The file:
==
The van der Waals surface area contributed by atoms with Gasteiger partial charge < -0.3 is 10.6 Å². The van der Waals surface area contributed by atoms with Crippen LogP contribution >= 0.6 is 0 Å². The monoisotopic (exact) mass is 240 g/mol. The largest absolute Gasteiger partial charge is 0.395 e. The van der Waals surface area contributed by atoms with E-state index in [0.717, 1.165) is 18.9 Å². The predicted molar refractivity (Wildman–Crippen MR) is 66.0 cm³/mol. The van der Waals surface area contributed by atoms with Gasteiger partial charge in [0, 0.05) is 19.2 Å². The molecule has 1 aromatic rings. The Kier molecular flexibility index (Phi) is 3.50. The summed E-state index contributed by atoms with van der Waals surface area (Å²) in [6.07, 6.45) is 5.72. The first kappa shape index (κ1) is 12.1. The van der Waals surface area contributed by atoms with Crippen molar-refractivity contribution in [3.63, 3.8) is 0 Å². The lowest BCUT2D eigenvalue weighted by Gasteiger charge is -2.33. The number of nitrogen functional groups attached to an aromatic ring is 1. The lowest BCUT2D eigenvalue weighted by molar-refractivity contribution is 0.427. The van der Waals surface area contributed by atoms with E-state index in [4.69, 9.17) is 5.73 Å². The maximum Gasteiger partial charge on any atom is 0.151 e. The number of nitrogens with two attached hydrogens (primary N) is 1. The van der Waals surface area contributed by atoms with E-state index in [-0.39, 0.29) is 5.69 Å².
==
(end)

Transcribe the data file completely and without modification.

The van der Waals surface area contributed by atoms with Gasteiger partial charge < -0.3 is 10.6 Å². The van der Waals surface area contributed by atoms with Crippen LogP contribution >= 0.6 is 0 Å². The monoisotopic (exact) mass is 240 g/mol. The largest absolute Gasteiger partial charge is 0.395 e. The van der Waals surface area contributed by atoms with E-state index in [0.717, 1.165) is 18.9 Å². The predicted molar refractivity (Wildman–Crippen MR) is 66.0 cm³/mol. The van der Waals surface area contributed by atoms with Gasteiger partial charge in [0, 0.05) is 19.2 Å². The molecule has 1 aromatic rings. The Kier molecular flexibility index (Phi) is 3.50. The summed E-state index contributed by atoms with van der Waals surface area (Å²) in [6.07, 6.45) is 5.72. The first kappa shape index (κ1) is 12.1. The van der Waals surface area contributed by atoms with Crippen molar-refractivity contribution in [3.63, 3.8) is 0 Å². The lowest BCUT2D eigenvalue weighted by Gasteiger charge is -2.33. The number of nitrogen functional groups attached to an aromatic ring is 1. The lowest BCUT2D eigenvalue weighted by molar-refractivity contribution is 0.427. The van der Waals surface area contributed by atoms with E-state index in [4.69, 9.17) is 5.73 Å². The maximum Gasteiger partial charge on any atom is 0.151 e. The number of nitrogens with two attached hydrogens (primary N) is 1. The van der Waals surface area contributed by atoms with E-state index in [-0.39, 0.29) is 5.69 Å².